Former deputy school system superintendent Lee Lovett and his wife, retired teacher Kathy Lovett, spent the majority of their professional careers working for the Hall County School System, but even after retirement the couple has pursued education in a non-traditional space.
Following retirement, the Lovetts completed a 10-week course to obtain certifications in master gardening as a way to help contribute to the Gainesville-Hall County community. There are about 150 master gardeners in the Hall County area whose responsibility is to answer questions at the Master Gardener Center, assist in community projects and most of all, contribute to the group's main goal of education, Lee Lovett said.
The first project the Lovetts tackled was planted in 2007 when Kathy Lovett visited her husband at the Hall County School District offices on Green Street in Gainesville. An area of land on the property full of weeds and over-growth caught her eye.
“I said, ‘We could put a garden out there,’ and my sweet husband replied, ‘hmm,’ and I replied, ‘We could, the Master Gardeners could put a garden out there,” Kathy Lovett said.
The idea of the garden was brought before school district officials, who fell in love with Kathy’s idea. It wasn’t long after the couple’s idea was introduced that the school district committed to a partnership with the Hall County Master Gardeners to create what is now called Gardens on Green.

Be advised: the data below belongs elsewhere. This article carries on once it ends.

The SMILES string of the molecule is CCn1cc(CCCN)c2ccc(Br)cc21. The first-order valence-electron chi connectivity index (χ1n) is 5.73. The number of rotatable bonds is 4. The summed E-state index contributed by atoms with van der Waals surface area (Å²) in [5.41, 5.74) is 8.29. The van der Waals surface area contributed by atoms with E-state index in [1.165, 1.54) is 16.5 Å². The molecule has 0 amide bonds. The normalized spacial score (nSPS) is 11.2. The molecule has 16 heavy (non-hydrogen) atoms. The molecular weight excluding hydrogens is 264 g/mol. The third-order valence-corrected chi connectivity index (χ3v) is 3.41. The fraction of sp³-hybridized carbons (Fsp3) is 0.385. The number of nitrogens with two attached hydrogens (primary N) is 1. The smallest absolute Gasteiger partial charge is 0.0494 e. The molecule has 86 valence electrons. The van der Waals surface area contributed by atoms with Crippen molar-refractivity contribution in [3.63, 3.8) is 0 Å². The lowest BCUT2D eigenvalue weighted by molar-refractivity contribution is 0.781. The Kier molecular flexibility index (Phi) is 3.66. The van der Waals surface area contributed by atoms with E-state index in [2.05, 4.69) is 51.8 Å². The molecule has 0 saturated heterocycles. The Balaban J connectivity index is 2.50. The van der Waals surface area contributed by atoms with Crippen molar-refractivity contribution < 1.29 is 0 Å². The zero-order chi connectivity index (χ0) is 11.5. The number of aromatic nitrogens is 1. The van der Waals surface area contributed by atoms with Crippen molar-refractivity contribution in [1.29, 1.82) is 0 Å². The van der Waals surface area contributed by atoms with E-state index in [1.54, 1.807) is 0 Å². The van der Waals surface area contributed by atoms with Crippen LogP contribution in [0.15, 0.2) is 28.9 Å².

The purpose of the garden was not only to create a space for plants to grow, but also to create an area where children can grow, expand their imaginations and build a love for nature.
During the warmer months of the year, groups of Hall County second graders visit the garden. At various centers positioned on the garden site, the students learn about the many types of plants grown in the garden, nutrition and the critters that visit the garden on a regular basis, according to Lee.
“They spend about 35 minutes at each center, thus rotating from one to the other,” Kathy said.
Included in the garden is an area of native plants, where each plant is one found growing naturally in Georgia soil. There's also a pollinator garden, which is visited by bees, hummingbirds and butterflies. A conifer garden was planted with sensory-friendly trees that are both prickly and soft-to-the-touch. Children can unlock their imaginations in a fairy garden complete with tiny homes and gems left behind by the mystical creatures. A literacy garden allows the children to explore places like Mr. McGregor’s House and Jack and Jill’s Hill. A vegetable and nutrition garden is used for the children to harvest fruits and vegetables, and they can even make smoothies thanks to a grant from Captain Planet, which provided the garden with a kitchen cart stocked with a Vitex blender. Of course, no garden would be complete without a butterfly garden, where children can watch the miracle of a butterfly’s life cycle.
The Lovetts' goal is to teach children to love gardening because when people are taught to love something, they take better care of it, Kathy said. Lee agrees, but he said there's the additional benefit of exposing students to the outdoors during a time when most children are immersed into the technological aspect of the world.
“Children are not exposed to nature anymore and any exposure we can give them is good,” Lee said.
The garden is used to instill values in the children who visit each year, helping them learn a sense of responsibility and delayed gratification, Kathy said.
“We have stories from several children who’ve had such great experiences here…it tells us that we are doing something right,” Kathy said.
In the future, the Lovetts want to expand the literacy garden and perhaps create additional space for children to feed their imaginations and develop a true sense of love for the common ground we share.